Apple, Inc.'s New CFO: "A Champion Of Shareholder Return"

Apple CFO Peter Oppenheimer will retire in September. Apple has appointed shareholder-friendly Luca Maestri to take his place. Image source: Apple.

Apple  (NASDAQ: AAPL  ) CFO Peter Oppenheimer will be retiring this year. Under his 18-year watch, Apple's annual revenue grew from $8 billion to $171 billion. With Apple's growth days behind it, the shareholder-friendly Luca Maestri that Apple has appointed to take Oppenheimer's place is great news for Apple shareholders.

A shareholder focus
Maestri is "a champion of shareholder return," said Barclays Capital analyst Ben Reitzes, cited by The Wall Street Journal. A former colleague of Maestri's from Xerox agrees. "He's very shareholder friendly in terms of making sure that the return to shareholders is balanced, whether that's dividend or share buybacks. He was very good at that at Xerox," Maggie Wilderotter told the Journal. Authors Daisuke Wakabayasahi and Emily Chasan added their own commentary in the WSJ article, "During [Maestri's] tenure, Xerox sharply increased its share repurchases, to $1.1 billion in 2012, from $700 million in 2011 and none in 2010."

Maestri's emphasis on creating shareholder value is certainly appropriate given that Apple has more cash on its balance sheet than ever before -- a whopping $158 billion in cash and marketable securities as of Apple's first fiscal quarter of 2014. Further, Apple is ultimately converting about $0.25 of every dollar into free cash flow, generating $44.2 billion in the trailing 12 months. With cash that far outweighs Apple's investment opportunities, a shareholder-friendly CFO is probably the most important thing investors want to see in a financial chief right now.

Of course, it would be tough to argue that Oppenheimer wasn't a champion of shareholder return as well. He initiated the largest capital return program in the history of the world and last year expanded Apple's plan to repurchase $10 billion worth of shares to $60 billion by the end of fiscal 2015 last year. Further, Apple has proven to be extremely opportunistic with its repurchases recently, spending $14 billion to repurchase shares after Apple stock recently sold off on less-than-expected fiscal 2014 first-quarter iPhone sales.

What can investors expect from Maestri?
Hopefully, more Oppenheimer-like moves. And given Maestri's history as a shareholder-friendly financial chief, this is a likely outcome. I wouldn't be surprised to see Apple continue boosting its dividend under Maestri's tenure. Last year, Apple boosted its dividend by 15% in April.

With Apple's gross profit margins stabilizing at very lucrative levels and top-line growth slowing, aggressive capital return programs are crucial in creating shareholder value. Further, Apple's stock still trades conservatively at 13 times earnings, bolstering the case for repurchases today. So, given the circumstances, Maestri's shareholder-friendly reputation is great news for Apple investors.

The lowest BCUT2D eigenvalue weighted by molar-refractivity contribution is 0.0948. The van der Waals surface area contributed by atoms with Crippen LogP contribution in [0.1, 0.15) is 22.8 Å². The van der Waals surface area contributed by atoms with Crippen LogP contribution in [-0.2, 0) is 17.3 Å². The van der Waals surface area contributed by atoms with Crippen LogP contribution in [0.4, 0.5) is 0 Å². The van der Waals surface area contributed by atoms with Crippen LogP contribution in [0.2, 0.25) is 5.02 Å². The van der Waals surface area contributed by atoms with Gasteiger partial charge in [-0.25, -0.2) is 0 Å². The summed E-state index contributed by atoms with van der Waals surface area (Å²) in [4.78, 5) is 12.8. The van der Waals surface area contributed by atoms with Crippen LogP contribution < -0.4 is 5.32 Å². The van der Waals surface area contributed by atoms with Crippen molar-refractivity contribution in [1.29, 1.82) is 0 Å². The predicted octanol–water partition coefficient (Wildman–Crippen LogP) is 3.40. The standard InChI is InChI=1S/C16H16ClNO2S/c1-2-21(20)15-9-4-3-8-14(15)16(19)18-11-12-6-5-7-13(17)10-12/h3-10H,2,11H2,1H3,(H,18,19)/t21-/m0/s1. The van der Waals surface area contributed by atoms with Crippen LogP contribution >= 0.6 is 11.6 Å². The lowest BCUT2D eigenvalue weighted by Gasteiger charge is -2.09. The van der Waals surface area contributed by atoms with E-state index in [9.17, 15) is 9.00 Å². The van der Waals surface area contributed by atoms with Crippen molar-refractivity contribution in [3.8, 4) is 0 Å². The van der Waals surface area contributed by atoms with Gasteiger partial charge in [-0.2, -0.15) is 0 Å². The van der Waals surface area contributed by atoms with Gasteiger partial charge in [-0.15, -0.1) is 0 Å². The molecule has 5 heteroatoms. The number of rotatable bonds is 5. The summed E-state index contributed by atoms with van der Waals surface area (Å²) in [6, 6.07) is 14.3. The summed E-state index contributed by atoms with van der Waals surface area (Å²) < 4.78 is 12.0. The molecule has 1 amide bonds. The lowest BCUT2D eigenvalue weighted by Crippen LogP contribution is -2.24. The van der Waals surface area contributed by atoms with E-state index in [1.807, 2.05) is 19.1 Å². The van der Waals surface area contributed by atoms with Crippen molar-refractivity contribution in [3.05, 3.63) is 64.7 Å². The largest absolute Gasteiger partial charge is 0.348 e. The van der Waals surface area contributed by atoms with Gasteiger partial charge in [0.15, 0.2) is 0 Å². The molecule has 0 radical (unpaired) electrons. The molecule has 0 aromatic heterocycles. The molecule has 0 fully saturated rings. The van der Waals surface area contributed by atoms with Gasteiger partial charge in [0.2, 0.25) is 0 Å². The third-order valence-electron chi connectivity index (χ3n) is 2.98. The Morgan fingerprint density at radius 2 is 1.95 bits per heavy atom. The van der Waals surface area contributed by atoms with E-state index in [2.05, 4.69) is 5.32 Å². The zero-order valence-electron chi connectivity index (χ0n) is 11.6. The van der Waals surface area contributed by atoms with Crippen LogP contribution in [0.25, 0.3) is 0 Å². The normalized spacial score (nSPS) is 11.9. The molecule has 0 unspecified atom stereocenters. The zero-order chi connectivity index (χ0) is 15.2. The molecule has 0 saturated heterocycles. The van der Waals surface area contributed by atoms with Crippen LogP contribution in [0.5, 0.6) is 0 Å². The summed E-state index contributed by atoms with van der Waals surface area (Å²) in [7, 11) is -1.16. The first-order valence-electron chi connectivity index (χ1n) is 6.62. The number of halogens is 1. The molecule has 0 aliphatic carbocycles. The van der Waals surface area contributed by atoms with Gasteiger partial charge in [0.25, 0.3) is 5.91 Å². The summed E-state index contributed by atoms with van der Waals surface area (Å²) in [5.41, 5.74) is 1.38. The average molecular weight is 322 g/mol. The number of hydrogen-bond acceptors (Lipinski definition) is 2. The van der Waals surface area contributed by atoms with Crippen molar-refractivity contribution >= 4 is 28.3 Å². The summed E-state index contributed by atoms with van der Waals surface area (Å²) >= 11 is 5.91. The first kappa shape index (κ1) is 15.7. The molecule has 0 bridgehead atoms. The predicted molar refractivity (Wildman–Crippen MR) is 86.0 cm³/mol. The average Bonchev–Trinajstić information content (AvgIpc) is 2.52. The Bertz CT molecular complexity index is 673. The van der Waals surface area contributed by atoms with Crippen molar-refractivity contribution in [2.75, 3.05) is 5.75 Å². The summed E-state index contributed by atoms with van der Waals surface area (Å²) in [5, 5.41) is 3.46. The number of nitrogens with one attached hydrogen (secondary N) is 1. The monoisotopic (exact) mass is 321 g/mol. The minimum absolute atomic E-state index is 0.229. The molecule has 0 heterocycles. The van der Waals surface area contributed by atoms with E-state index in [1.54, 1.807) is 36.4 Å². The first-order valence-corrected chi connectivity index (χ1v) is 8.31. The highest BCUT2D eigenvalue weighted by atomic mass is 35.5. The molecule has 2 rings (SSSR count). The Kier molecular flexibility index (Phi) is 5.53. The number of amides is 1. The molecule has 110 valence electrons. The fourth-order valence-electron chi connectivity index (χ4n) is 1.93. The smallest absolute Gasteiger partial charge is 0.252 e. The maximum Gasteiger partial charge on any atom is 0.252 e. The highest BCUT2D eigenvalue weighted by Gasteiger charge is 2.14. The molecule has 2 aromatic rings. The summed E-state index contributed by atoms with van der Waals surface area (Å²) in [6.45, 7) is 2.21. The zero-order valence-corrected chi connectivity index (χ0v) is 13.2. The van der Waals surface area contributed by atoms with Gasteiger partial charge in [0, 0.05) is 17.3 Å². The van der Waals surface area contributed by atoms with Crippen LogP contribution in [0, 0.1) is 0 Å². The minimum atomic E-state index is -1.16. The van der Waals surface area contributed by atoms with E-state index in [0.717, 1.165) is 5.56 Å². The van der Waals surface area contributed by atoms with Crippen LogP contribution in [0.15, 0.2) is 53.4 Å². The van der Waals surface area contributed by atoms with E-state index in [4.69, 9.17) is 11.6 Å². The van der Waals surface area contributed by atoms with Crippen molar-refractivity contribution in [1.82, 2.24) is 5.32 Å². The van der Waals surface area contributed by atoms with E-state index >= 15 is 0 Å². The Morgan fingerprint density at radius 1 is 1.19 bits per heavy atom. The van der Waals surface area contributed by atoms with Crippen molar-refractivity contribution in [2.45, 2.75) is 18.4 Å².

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  • Report this Comment On March 06, 2014, at 7:41 PM, Renee wrote:

    Just one thing: Maestri is taking over as CFO. He has no say in share buybacks or dividends or any such thing. It's like saying that a racecar driver is astronaut friendly--good to know, but useless info.

  • Report this Comment On March 06, 2014, at 11:01 PM, TMFDanielSparks wrote:

    @Renee,

    CFOs certainly have a say on share repurchase programs. As financial chief they're intimately familiar with the company's cash flows and the reliability of cash flows -- the most important factors in assessing wither dividends and share repurchase programs are feasible.

  • Report this Comment On March 07, 2014, at 12:39 AM, demodave wrote:

    "With Apple's growth days behind it," ...

    Is that a fact? really?!?

    So I sorta agree with Renee that the CFO doesn't set shareholder return policies (that belongs to the board), but I also agree (with Daniel? maybe?) that the CFO supplies the data that the Board requests in order to plan those policies, but ...

    To me, it is clearly too early to say that Apple's growth days are behind it. What we can say is that Apple has amassed a ton of (unfree) cash. The Question becomes what Apple *can* and *does* chose to do with it.

    That's not really a bad problem from an investor's perspective.

  • Report this Comment On March 07, 2014, at 10:20 AM, Renee wrote:

    Yes, ofcourse the CFO supplies data. But do you really think the outgoing CFO was hiding the fact htat Apple had tonnes of profit and tonnes of cash on hand? It was no secret with him either.

    So the new CFO, unless he lies about exaggerated profits or money on hand, won't be able to do anything more for shareholder return than his predecessor.

    Apple's growth days are behind it if you use the last 3 years of statistics and look at its market share. You'll notice that the slope has flattened out quite a bit. It only looks rosy if you project further than that, but even 3 years is pushing it when it comes to predicting growth in the technology business.

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